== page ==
He speaks again to the fact that we must always go beyond the surface level of empirical information:
The world as we are coming to understand it is far too complex to be understood by simply collecting facts, drawing conclusions and weaving the conclusions into an all-encompassing tapestry of illumination. Careful thought demands, of course, that we pay attention to the reasoning process and watch out for errors. But as we work our way from simple experiences to deep conclusions about the way the world is, we constantly find ourselves forced to go beyond mere generalizations from facts.
And it is here where the worldview/narrative/faith we bring to the collection of facts reveals how we “see” and understand the world. And let me just say this again as well: Worldview/narrative/faith encompasses reason, logic, and all the tools of reflection that anyone cares to name. At no point do any of us step outside our worldview and stand on a neutral objective pedestal or levitate off the ground and this includes our reasoning process. As long as we know this, it is the very thing that will keep us from just assuming we are right and everyone else wrong. And if anyone thinks he does levitate, then that is part of the problem. All of us “go beyond” at this point and we begin to tell a story of how all this fits together into a comprehensive matrix that tries to make sense of our world and our place in that world. Eric Reitan recently pointed this out in a post:
Even those who resist speculation beyond “what science tells us” have a hard time resisting their own version of such holistic storytelling, which is why “scientism” so often emerges among those who are doggedly committed not to believe in anything beyond what science tells us. Scientism is what happens, we might say, when those who consciously refuse to tell a holistic story end up telling one subconsciously: They weave together a narrative picture of the whole premised on the idea that there is nothing beyond what science gives to us, and hence postulating that the picture of “the whole” cannot include any postulates beyond the very delimited ones that arise in the scientist’s specialized form of storytelling.
And I think this is exactly what Burk does. In his attempt to tell us he is not telling a “holistic” story, he ends of doing it naively, which is what makes it so impervious to really “hearing” what the other is saying. Clearly however, it is something too easy for all of us to do.
Getting back to Dr. Giberson, he elaborates further:
Critical realists believe that the world is known through a spiraling discovery process where we continually circle the phenomena we are trying to understand, getting closer and closer as we understand it better, but never reaching absolute certainty. A gap always exists between the thing we want to understand and our very best theory of how that thing works. The gap can be small or large, but it never entirely vanishes.
Being postmodern (and a critical realist) is recognizing the importance of that “gap.” That “gap” is why our holistic summing up of the “facts” and the empirical evidence is always an interpretation. This is what should keep us humble and why doubt should always be the companion of our worldview no matter how much we think we are on the right track. It is also why it is ridiculous to say something like, “There is no evidence for God’s existence or that there is clear evidence for God’s existence.” Both statements beg the question. It is also why it is of no help to say something like, “I only go as far as the evidence and reason take me.” It too begs the question. We are all viewing and philosophizing about the same evidence. It is not that one person has the evidence and the other doesn’t or that only some of us go as far as the evidence takes us. It is that all of us are interpreting the evidence (which includes how far it can “take” us) through a worldview/narrative (the postmodern emphasis) all the while acknowledging that we are interpreting a world that is really objectively “out there” (critical realism).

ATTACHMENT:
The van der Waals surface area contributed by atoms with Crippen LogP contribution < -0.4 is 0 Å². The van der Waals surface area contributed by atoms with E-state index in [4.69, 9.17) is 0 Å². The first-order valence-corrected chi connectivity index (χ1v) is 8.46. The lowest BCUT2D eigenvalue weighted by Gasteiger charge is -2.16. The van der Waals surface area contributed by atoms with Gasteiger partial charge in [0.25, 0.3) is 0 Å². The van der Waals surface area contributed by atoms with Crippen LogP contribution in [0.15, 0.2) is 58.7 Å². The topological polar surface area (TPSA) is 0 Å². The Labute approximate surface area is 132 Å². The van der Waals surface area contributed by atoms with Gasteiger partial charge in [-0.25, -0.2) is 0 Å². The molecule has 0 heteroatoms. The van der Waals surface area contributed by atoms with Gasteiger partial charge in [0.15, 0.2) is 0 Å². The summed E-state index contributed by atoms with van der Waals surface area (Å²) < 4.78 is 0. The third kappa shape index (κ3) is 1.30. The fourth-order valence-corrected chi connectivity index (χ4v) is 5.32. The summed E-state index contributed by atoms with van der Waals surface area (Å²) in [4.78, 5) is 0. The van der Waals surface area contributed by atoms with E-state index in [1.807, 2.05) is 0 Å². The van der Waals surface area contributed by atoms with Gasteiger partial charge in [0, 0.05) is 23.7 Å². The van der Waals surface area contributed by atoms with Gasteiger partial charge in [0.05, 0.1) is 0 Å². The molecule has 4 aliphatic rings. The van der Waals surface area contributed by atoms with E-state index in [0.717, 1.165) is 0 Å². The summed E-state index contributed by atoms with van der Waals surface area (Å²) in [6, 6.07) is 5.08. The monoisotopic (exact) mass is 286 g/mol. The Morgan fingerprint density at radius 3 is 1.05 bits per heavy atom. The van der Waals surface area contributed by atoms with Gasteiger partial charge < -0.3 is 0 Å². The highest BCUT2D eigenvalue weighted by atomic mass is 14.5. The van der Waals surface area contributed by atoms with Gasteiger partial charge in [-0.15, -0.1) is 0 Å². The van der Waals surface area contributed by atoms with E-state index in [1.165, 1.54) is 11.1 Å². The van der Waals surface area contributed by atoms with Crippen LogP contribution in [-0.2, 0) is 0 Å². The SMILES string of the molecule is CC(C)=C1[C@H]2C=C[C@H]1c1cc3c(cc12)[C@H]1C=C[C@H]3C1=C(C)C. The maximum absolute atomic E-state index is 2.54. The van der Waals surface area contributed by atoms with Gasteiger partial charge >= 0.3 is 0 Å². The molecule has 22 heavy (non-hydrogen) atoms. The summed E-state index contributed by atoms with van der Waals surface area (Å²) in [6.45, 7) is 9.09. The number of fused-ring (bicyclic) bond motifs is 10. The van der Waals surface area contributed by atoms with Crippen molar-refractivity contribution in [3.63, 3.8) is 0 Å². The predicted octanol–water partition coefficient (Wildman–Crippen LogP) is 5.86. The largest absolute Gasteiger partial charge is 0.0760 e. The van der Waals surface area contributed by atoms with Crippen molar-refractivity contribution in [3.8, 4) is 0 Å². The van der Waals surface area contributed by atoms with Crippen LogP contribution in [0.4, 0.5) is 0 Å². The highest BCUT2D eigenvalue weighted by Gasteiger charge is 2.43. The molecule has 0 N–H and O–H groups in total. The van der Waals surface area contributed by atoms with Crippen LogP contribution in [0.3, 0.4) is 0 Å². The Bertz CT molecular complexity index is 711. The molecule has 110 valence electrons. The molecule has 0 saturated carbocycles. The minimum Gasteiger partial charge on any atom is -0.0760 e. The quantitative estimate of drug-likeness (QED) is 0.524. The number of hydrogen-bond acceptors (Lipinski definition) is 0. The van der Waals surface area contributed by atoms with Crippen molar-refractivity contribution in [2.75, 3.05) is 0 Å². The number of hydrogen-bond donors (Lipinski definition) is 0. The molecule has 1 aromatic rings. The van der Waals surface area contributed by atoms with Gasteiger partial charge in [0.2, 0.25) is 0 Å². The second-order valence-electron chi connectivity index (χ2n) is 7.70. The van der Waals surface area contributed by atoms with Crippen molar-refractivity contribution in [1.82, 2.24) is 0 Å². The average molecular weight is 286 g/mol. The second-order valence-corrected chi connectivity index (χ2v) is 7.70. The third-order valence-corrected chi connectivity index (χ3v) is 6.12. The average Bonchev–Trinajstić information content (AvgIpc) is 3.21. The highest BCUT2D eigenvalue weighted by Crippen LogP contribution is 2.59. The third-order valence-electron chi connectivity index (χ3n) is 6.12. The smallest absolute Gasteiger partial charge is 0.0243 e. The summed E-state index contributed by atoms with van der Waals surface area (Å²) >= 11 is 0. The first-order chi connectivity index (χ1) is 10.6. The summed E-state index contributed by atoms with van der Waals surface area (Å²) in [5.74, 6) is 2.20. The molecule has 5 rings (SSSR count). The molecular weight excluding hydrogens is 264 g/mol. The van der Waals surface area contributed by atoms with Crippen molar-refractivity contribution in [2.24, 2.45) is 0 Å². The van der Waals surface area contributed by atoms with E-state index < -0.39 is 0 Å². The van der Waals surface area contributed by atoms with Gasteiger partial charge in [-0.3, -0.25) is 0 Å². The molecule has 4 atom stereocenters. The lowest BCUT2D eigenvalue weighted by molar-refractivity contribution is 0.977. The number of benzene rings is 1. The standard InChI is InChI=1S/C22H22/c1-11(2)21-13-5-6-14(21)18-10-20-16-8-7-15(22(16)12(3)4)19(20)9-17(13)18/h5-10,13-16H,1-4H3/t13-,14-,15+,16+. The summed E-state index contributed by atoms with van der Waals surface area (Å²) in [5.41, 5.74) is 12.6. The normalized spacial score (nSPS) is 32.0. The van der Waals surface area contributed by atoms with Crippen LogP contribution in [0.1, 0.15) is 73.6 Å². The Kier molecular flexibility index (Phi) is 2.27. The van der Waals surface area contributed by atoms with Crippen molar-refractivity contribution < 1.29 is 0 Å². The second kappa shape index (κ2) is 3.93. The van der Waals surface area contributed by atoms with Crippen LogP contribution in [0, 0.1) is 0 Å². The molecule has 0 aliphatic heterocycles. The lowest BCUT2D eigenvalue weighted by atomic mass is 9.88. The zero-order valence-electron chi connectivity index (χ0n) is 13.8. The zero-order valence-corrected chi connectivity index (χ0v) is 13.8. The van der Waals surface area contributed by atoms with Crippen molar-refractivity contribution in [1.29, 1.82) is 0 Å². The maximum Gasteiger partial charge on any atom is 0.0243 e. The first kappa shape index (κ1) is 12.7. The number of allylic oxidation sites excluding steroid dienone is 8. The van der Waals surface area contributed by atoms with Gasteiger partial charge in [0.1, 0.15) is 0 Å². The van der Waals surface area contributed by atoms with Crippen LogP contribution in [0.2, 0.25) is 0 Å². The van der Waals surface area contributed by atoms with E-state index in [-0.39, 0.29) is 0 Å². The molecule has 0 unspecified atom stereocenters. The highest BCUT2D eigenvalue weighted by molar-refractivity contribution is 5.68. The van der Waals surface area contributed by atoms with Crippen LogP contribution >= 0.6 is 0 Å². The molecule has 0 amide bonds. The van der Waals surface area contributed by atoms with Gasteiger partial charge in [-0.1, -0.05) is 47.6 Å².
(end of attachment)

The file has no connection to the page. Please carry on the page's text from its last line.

And, again, Dr. Giberson is not speaking against every type of postmodernism, but a very specific type and such is not the type I hold, period. When he says that he’s never met a postmodern scientist, he is referring to this “hard” radical type of postmodernism. Please take note of this critical and significant difference.
So let’s just put some things to rest here, shall we. I do not claim that an assertion like “the earth is round” to be a matter of interpretation. I do not claim that all narratives are equal or all true. When I use the term “postmodern” I do not mean “nothing is true.” But it is clearly evident that many have read my posts with the erroneous assumption that I am the sort of postmodernist described by Dr. Giberson. I am not.
And to be charitable, I want Bernard to know that I do understand there are varieties of empiricism and that he does not fall into all of them especially the more extreme versions. Unfortunately, such ultimately does not take away from my critique. Still, it will help us both if we keep in mind the type, whether empiricism or postmodernism, the other is speaking of when they invoke it on their own behalf.
And before anyone jumps to the question (I can hear it coming), “Then how do you differentiate between worldviews?” –at least let what I’m saying soak in a little. Slow down. Because it is also possible that the rush to such a question is an indicator that the person’s greater desire is to know who is “right” and who is “wrong” and it maybe it should give the person pause and cause them to ponder their own worldview, one that clearly sort of partitions the world into such clear oppositions. One just might want to hold up there a little and ponder.
Finally, I am not going to waste any more time responding to the charges that I am saying something to the effect of what the hard postmodernist is saying. I am not. And if that is not clear by now, anyone making the charge isn’t really interested in conversation. And I don’t have time for that.
I do plan to post more in the future about evaluating worldviews/narratives, but for now, something to think about is: How have I been evaluating your own worldview? Because whether you agree I understand you very well or not, or even if you think I’ve evaluated it horribly, you still may be able to answer your own question to an extent.